colin the iltrate
Jan 12, 2024 5:39 PM

he was all over the place durring covid one minute he was opossing lockdown next minute saying it dident go far enough i think hes hero worship of china was the main problem and his age and fear of catching it i notice with a lot of elderly lefttys fear just got the better of them

Hemlockfen
Hemlockfen
Jan 12, 2024 5:38 PM

Nancy said it best on J6.

Defending the Capitol with Guardsmen from pissed off voters who are convinced the election was stolen would have been bad optics.

They knew what was coming and they are using it for political gain. Evil. Pure evil.

Optics. Anything to hold onto power.

The information containment system is overflowing with truth. Like an overflowing bathtub with a stuck drain stopper and a broken faucet valve that can’t be turned off.

They want to seize our guns for a reason.

We know.

And they know we know.

NickM
NickM
Jan 12, 2024 4:47 PM

Browdy’s description of what he saw (and smelt) in Panama after U$ President Bush’s great victory over Noriega reminds me of what we see in Gaza after Israeli Prime Minister NathanYahoo’s great victory over Hamas. A similar stench has been reported.

No wonder the U$ regime is the only country in the world which supports genocide by Israel (using U$ F** aircraft supplied free to fire-bomb women and children).

TRT
TRT
Jan 12, 2024 3:41 PM

“whether belonging in a world of lies should be something citizens should ever tolerate.”

It shouldn’t be tolerated. Which is why the fearless need to speak out against the most monstrous lies like 9/11 and Covid rather than accepting them without question.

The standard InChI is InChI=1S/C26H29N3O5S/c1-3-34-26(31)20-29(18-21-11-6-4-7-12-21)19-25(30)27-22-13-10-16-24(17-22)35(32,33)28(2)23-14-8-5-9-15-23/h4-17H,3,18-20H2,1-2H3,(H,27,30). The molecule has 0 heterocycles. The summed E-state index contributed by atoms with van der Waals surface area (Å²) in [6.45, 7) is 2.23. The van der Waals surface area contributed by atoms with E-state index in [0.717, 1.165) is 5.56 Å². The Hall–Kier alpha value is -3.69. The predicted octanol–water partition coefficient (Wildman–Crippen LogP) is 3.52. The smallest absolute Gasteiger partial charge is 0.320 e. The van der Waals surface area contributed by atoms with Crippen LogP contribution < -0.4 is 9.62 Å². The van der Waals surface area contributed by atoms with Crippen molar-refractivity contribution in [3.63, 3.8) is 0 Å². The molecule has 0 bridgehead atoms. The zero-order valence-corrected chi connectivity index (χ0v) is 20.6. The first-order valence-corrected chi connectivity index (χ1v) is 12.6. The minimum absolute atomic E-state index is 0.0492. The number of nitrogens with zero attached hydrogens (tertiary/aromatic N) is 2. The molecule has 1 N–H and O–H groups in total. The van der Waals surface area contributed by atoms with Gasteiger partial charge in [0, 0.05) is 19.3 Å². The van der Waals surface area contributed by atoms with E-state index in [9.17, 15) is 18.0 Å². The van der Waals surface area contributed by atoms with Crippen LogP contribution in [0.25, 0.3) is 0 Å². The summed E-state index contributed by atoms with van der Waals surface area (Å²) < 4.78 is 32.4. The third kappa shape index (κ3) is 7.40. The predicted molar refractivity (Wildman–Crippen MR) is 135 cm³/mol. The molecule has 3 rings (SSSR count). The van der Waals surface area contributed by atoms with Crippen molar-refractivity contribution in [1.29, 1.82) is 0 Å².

Jonathan K X
Jonathan K X
Jan 12, 2024 5:19 PM
Reply to  TRT

“Accepting [the lies] without question” would have been an innocent mistake, but I suspect he was repeating them even though he was well aware that they were lies. That’s really much, much worse.

TRT
TRT
Jan 12, 2024 5:51 PM
Reply to  Jonathan K X

Definitely

moneycircus
moneycircus
Jan 12, 2024 7:12 PM
Reply to  TRT

That is how most of the media operates – one’s tolerance for lies in return for a pay cheque.

Carl S. Berg
Carl S. Berg
Jan 12, 2024 3:12 PM

From Popbitch today:

Better known for his investigative journalism, film-making and campaigning, obituaries to John Pilger didn’t make much of his talents as a winemaker – and with good reason.

Many years ago, John invited a bunch of friends out to his house in Italy. They were sitting on the patio, opening a bottle, when John announced “That’s my vineyard at the end of this garden. The wine you are drinking comes from there.”

“Hmmm,” said one of his cattier friends, taking a sip. “Doesn’t travel well, does it?”

NickM
NickM
Jan 12, 2024 5:09 PM
Reply to  Carl S. Berg

As an amateur winemaker I suspect that “one of his cattier friends” was doing a bit of one-upmanship. It is surprisingly easy to make a simple and enjoyable brew from grapes and many other fruit juices.
Two of my friends in England made delicate elder wine; one of them won a prize. I would like a second opinion on the acceptabilty of Pilger’s home brew.

Like violin snobbery (from $200 to $20M) there is a wide range of wine snobbery with infinitesimal differences between grades.